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Harvard Gazette (January 18)

2018/ 01/ 19 by jd in Global News

“What’s new in the current phase of the ongoing North Korean nuclear crisis is the Kim regime’s early stage capability to put the continental U.S. at risk…. North Korea is no longer viewed mainly as a threat to U.S. allies and interests in Northeast Asia. If diplomatic efforts collapse, we’re likely to see a dramatic increase in U.S. military pressure on North Korea, with the goal of compelling the regime to rapidly denuclearize.”

 

Washington Post (January 3)

2018/ 01/ 04 by jd in Global News

“At this moment in time, Kim Jong Un is acting like a more mature person than the president of the United States…. It looks more and more dubious that Trump’s national security advisers know how to persuade him not to stumble his way into a conflict with North Korea. And Trump’s inability to coerce North Korea into giving up its nuclear weapons will only cause him to make even more outlandish threats.”

 

Bloomberg (October 18)

2017/ 10/ 20 by jd in Global News

North Korea’s Kim Jong Un is only 33, which explains a lot. Exile isn’t a realistic option. “Kim needs strategies for hanging on to power for 50 years or more. That’s a tall order, but it helps us understand that his apparently crazy tactics are probably driven by some very reasonable calculations, albeit selfish and evil ones.”

 

The Bangkok Post (September 14)

2017/ 09/ 16 by jd in Global News

“The North Korean ‘crisis’ of recent months is largely an invented one.” Little has changed. “The probability that North Korea would fire a nuclear-tipped missile at the United States was” and remains, “essentially zero.” Given “the undeniable reality of mutual deterrence, the North Korean ‘crisis’ of 2017 can most accurately be seen as a media puppet show put on by Chairman Kim and President Trump for their own public relations purposes. Nonetheless, it’s a dangerous play.”

 

New York Times (September 4)

2017/ 09/ 05 by jd in Global News

“What does Kim Jong-un want?” That is the question that still plagues intelligence officials. “Six years after Mr. Kim took power and began executing those who challenged his rule…there is no issue that confounds analysts more than the motives of a 33-year-old dictator whose every move seems one part canny strategy, one part self-preservation, and one part nuclear narcissism.”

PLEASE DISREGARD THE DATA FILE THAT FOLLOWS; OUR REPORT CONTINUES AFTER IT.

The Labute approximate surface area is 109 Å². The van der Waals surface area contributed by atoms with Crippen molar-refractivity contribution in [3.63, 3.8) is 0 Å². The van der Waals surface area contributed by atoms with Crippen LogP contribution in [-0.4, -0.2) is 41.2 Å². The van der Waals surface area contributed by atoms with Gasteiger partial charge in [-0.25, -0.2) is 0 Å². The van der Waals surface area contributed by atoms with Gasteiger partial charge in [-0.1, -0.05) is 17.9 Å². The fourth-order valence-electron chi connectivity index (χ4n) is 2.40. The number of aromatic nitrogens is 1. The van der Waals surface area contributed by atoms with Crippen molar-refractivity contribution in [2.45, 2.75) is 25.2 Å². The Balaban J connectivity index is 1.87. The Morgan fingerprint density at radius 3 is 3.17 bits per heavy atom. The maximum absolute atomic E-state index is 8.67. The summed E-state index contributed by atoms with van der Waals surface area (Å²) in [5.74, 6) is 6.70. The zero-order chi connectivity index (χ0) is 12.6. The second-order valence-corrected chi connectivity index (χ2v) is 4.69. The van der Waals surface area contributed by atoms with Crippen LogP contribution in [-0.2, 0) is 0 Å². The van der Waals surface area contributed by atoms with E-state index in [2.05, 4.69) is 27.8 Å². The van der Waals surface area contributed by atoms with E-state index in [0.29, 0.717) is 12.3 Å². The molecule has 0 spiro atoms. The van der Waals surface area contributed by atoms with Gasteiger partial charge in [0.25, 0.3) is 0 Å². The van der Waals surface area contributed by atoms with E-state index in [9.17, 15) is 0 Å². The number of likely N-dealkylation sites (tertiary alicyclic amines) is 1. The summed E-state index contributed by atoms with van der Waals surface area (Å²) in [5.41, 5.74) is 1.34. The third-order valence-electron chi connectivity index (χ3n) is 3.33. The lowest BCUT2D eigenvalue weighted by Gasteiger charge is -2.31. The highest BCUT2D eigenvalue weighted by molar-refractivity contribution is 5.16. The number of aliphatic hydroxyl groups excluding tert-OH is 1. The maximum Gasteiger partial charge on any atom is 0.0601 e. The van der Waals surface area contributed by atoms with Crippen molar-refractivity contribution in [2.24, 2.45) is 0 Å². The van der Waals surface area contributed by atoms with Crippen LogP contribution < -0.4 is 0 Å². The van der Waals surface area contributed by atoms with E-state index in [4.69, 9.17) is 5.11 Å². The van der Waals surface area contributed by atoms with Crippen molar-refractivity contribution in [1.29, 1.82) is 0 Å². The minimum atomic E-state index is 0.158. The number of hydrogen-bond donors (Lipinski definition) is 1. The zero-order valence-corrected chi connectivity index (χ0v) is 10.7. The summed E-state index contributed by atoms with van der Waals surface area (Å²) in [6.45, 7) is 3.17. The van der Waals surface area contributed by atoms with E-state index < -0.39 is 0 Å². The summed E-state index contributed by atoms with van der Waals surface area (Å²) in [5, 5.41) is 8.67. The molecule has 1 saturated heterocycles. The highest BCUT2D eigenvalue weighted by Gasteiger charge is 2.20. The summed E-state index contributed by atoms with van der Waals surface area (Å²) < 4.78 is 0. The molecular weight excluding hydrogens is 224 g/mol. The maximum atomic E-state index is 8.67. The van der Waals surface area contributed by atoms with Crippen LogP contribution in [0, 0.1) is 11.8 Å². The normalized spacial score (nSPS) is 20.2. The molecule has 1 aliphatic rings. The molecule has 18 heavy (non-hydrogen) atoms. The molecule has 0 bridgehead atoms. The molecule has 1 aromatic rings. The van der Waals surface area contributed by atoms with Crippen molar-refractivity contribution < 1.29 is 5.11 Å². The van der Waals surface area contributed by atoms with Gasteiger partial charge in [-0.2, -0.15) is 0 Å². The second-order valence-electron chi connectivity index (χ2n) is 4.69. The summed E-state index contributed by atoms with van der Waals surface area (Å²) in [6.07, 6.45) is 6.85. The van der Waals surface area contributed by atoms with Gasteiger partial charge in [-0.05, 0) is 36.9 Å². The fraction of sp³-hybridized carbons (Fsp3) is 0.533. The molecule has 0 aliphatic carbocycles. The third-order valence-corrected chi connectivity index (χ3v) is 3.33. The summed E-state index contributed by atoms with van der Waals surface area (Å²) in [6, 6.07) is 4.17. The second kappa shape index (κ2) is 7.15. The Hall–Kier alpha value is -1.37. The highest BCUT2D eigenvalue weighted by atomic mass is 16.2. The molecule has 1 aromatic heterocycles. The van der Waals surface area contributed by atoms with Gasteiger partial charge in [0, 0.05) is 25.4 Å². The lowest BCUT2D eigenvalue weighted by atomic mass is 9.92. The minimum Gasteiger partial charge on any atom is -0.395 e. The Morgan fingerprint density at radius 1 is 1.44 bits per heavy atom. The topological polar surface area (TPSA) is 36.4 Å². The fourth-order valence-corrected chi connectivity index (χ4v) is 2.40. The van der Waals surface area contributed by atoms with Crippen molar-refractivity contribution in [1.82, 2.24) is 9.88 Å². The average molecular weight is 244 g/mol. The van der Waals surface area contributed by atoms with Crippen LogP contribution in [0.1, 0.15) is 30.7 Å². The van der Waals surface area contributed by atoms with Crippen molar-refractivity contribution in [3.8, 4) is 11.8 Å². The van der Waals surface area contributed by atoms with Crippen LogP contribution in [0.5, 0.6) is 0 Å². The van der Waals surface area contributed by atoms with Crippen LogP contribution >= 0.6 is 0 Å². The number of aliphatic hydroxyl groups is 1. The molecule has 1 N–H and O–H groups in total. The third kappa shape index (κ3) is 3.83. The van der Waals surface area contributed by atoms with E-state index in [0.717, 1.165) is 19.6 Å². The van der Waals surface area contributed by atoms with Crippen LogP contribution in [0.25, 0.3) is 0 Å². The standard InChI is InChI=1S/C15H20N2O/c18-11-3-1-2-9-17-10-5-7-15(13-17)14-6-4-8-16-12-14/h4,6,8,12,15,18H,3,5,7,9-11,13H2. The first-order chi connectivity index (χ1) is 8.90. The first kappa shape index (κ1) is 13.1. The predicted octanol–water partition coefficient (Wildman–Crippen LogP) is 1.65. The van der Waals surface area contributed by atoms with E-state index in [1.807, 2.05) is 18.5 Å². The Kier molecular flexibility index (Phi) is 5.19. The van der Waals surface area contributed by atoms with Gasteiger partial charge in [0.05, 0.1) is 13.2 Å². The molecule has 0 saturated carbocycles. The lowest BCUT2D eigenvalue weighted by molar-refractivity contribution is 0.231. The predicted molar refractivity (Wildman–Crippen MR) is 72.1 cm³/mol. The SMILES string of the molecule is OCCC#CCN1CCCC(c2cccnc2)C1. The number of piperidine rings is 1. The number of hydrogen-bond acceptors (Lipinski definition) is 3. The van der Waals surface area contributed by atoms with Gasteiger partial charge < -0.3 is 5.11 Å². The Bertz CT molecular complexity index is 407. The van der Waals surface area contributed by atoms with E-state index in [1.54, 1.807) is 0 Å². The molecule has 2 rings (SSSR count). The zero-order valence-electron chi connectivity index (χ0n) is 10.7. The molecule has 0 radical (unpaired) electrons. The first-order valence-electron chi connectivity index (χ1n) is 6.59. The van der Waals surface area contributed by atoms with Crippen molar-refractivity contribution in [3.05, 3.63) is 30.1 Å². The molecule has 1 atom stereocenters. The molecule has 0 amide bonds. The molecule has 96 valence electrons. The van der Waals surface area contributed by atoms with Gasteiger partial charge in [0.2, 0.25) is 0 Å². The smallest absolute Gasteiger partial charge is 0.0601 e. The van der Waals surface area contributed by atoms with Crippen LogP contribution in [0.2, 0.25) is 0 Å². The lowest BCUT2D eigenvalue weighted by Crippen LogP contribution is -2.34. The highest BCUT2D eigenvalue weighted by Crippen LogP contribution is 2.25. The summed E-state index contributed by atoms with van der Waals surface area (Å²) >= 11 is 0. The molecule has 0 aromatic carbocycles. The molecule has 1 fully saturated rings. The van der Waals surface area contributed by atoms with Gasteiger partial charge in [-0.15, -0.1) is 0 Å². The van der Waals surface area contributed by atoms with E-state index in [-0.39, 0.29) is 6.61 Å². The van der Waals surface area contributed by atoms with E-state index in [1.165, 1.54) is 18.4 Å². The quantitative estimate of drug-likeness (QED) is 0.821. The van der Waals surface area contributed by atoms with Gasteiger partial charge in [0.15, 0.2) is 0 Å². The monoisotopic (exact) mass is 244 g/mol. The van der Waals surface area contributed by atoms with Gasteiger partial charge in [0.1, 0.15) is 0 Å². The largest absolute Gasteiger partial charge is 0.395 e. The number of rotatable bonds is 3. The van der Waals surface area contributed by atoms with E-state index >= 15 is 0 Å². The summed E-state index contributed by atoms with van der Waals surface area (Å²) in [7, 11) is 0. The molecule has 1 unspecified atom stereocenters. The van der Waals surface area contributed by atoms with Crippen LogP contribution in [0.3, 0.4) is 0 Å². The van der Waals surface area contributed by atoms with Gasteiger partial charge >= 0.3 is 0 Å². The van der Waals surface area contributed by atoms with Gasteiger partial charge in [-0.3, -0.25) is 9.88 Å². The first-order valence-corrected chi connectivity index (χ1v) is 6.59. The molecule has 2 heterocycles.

The Economist (September 2)

2017/ 09/ 04 by jd in Global News

“After pausing his missile tests just long enough for America’s secretary of state, Rex Tillerson, to say that Mr Kim was showing ‘restraint’, and for Mr Trump himself to claim to have Mr Kim’s ‘respect’, North Korea’s dictator unleashed three short-range missiles into the Sea of Japan.” Then Mr Kim shot an intermediate-range missile over Hokkaido, leaving many on edge. Despite this menace, it remains “striking that in Japan and South Korea, many fear Mr Trump’s unpredictability even more than Mr Kim’s.”

 

New York Times (August 10)

2017/ 08/ 12 by jd in Global News

“Mr. Trump has again made himself the focus of attention, when it should be Kim Jong-un, the ruthless North Korean leader, and his accelerating nuclear program.” His “threats have also diverted attention from a genuine accomplishment, the new Security Council sanctions.” This is a time for “prudent, disciplined leadership…. Rhetorically stomping his feet, as he did on Tuesday, is not just irresponsible; it is dangerous.”

 

Time (August 9)

2017/ 08/ 11 by jd in Global News

“If Trump’s goal with two days of tough talk was to scare North Korea, Kim, the commander, put that idea quickly to rest. He called Trump’s rhetoric a “load of nonsense” that was aggravating a grave situation, adding “sound dialogue is not possible with such a guy bereft of reason and only absolute force can work on him.”

 

The Atlantic (July/August Issue)

2017/ 08/ 10 by jd in Global News

Although Donald Trump called Kim “a madman with nuclear weapons,” North Korea’s leader “appears to be neither suicidal nor crazy.” In fact, “he has acted with brutal efficiency to consolidate that power; the assassination of his half brother is only the most recent example. As tyrants go, he’s shown appalling natural ability…. his moves have been nothing if not deliberate and even cruelly rational.” With only bad options for dealing with the North, this is “perhaps the most reassuring thing.”

 

The Atlantic (July/August Issue)

2017/ 07/ 17 by jd in Global News

Although Donald Trump called Kim “a madman with nuclear weapons,” North Korea’s leader “appears to be neither suicidal nor crazy.” In fact, “he has acted with brutal efficiency to consolidate that power; the assassination of his half brother is only the most recent example. As tyrants go, he’s shown appalling natural ability…. his moves have been nothing if not deliberate and even cruelly rational.” With only bad options for dealing with the North, this is “perhaps the most reassuring thing.”

 

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